“Tackling mis / disinformation in Science”
The event is bringing together journalists and scientists from different EU countries and will take place in the wider context of the “Science week at the EP” event (5-7 February 2019). The workshop will be the occasion to show case good practices in quality information sharing and via the presentation of “case studies” touching upon different science disciplines and including some useful tools against disinfrmation.
According to Oxford dictionary, misinformation is “false or inaccurate information, especially that which is deliberately intended to deceive”, while disinformation is”false information which is intended to mislead, especially propaganda issued by a government organization to a rival power or the media”.
Dr Scott Brennen will open the floor by presenting the main lines of the Oxford Martin Programme on Misinformation, Science, and Media, which examines the interplay between scientific misinformation, news coverage, and social media platforms for the public understanding of science and technological innovation. Public understanding of key issues in science and technology is often limited and misinformation about basic issues in science and technology abounds. The programme focuses on how can we better understand public discussions of science and technology, and what can be done to improve them.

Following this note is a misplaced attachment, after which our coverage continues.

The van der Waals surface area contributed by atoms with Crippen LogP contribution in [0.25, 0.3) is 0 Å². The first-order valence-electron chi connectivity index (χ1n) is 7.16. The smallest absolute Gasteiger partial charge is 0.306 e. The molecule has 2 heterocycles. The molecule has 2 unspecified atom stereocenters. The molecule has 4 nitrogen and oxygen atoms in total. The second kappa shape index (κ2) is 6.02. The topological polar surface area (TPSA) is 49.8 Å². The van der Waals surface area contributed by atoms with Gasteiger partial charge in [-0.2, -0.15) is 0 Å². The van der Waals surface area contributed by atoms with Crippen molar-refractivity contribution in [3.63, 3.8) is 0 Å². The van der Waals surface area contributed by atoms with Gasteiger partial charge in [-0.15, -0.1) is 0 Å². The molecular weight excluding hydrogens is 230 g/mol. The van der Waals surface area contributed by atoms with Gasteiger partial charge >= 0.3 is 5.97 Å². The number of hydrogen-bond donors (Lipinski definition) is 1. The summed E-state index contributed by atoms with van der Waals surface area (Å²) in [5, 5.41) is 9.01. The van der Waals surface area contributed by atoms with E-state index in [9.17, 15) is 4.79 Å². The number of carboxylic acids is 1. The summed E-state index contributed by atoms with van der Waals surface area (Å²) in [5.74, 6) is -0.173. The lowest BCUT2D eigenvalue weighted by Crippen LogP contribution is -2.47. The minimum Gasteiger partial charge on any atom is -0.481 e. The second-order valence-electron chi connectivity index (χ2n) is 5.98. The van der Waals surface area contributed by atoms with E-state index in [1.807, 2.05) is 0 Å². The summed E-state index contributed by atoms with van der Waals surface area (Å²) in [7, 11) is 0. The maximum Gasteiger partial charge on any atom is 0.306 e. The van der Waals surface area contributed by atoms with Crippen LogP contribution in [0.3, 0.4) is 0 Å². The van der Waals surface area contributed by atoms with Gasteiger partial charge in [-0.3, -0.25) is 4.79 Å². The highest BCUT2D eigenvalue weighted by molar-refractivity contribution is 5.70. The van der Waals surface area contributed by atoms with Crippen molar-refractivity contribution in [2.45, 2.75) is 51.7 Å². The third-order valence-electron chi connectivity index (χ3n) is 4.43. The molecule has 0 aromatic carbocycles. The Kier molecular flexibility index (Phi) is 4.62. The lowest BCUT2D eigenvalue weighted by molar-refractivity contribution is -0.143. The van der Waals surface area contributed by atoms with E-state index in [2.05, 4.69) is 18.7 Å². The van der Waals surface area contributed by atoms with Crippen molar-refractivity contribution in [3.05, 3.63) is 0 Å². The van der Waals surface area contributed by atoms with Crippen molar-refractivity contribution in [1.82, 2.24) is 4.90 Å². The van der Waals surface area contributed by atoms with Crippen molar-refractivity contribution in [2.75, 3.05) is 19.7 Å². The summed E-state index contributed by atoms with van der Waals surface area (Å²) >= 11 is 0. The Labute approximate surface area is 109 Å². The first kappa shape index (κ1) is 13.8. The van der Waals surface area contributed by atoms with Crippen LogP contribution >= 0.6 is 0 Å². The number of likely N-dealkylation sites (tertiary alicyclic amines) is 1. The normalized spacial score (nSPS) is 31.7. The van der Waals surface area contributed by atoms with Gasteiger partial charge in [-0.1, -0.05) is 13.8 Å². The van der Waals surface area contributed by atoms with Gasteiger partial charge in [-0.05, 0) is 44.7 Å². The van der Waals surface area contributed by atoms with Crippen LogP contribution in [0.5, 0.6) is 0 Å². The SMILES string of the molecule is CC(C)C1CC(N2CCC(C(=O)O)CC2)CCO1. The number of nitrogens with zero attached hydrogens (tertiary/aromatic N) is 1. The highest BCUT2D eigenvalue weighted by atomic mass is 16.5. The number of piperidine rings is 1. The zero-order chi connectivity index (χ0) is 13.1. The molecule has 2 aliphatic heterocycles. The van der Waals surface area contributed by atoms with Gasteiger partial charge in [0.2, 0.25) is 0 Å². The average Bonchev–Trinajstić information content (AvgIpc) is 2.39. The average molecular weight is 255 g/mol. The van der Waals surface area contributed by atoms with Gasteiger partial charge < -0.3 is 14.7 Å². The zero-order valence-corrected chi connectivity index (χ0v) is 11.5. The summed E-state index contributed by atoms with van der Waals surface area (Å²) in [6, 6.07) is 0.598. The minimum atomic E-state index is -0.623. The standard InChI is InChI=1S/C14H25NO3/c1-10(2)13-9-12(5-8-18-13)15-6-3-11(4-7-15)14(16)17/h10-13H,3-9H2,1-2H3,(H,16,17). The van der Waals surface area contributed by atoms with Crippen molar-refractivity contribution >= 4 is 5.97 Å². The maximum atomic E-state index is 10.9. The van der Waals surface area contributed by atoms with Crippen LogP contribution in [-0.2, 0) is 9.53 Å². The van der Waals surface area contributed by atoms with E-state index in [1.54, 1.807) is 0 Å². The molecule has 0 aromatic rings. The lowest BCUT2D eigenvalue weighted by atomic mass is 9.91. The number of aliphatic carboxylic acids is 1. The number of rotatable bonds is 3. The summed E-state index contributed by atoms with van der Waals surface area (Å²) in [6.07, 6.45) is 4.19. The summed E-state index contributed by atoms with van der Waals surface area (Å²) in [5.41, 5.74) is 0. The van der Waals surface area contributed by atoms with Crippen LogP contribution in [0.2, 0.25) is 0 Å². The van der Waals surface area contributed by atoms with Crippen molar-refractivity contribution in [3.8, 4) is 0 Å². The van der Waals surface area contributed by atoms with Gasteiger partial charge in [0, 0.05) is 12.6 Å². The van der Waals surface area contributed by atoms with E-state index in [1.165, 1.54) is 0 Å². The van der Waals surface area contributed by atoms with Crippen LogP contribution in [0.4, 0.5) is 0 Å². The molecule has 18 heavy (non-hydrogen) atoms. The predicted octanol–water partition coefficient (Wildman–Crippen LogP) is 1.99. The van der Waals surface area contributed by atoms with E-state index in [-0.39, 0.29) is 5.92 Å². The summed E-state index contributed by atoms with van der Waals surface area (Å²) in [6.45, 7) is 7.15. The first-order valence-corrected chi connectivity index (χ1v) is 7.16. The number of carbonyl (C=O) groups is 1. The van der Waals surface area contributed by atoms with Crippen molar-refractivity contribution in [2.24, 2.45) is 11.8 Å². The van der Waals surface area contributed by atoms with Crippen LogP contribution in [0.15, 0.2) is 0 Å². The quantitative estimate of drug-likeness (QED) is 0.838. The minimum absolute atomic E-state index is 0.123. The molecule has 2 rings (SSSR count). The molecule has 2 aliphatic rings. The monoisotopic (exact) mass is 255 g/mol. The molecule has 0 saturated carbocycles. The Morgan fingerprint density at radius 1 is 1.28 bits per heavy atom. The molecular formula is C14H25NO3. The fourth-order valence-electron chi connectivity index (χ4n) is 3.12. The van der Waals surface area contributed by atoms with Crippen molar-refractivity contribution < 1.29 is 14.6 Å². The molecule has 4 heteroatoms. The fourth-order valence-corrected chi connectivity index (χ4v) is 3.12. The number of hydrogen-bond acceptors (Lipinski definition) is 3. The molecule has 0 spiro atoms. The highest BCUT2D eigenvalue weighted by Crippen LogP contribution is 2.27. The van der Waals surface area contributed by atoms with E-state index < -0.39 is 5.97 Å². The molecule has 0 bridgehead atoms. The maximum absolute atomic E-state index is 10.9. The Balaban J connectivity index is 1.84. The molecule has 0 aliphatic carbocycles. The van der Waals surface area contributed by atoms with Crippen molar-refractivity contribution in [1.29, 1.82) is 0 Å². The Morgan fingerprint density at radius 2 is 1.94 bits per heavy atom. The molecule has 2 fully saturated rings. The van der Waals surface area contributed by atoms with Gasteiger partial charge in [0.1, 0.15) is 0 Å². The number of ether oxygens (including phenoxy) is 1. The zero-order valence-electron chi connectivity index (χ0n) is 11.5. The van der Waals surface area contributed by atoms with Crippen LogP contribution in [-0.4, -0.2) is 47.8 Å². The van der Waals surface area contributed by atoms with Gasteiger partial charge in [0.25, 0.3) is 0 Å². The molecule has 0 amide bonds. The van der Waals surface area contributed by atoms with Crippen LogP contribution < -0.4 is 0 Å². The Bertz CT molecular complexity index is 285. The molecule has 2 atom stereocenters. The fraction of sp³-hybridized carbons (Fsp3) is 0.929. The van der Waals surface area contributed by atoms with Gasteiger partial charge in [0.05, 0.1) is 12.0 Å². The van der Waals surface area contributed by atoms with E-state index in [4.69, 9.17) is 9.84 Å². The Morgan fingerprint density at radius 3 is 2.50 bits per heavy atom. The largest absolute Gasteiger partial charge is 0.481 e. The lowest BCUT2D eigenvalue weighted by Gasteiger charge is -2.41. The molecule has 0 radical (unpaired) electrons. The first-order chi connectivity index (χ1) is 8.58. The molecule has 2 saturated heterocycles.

The data journalist Guido Romeo will talk about his brand new ambitious project – Factful – and of its focus on bringing the scientific method to reporting, integrating data analysis and field work. Through open source intelligence, Factful not only promises to make science accessible to citizens and organizations to counter misinformation, but also to investigate into the working mechanisms of scientific institutions.
More on concrete examples, the President of the Science Feedback association Emmanuel Vincent will present the ClimateFeedback.org project, an international network of scientists who review influential climate change media coverage and provide feedback to readers, journalists and editors about its scientific credibility. Science Feedback is broadening this approach to other scientific fields prone to misunderstandings or organized campaigns of disinformation (e.g. health, see HealthFeedback.org). One of the primary goal is to help platforms like Facebook, Google and Youtube, which act as gatekeepers of online information, to promote credible sources of information.
Mike Hamilton will then discuss “the Factmata approach” to artificial intelligence, communities, and expert knowledge to identify and classify problematic content.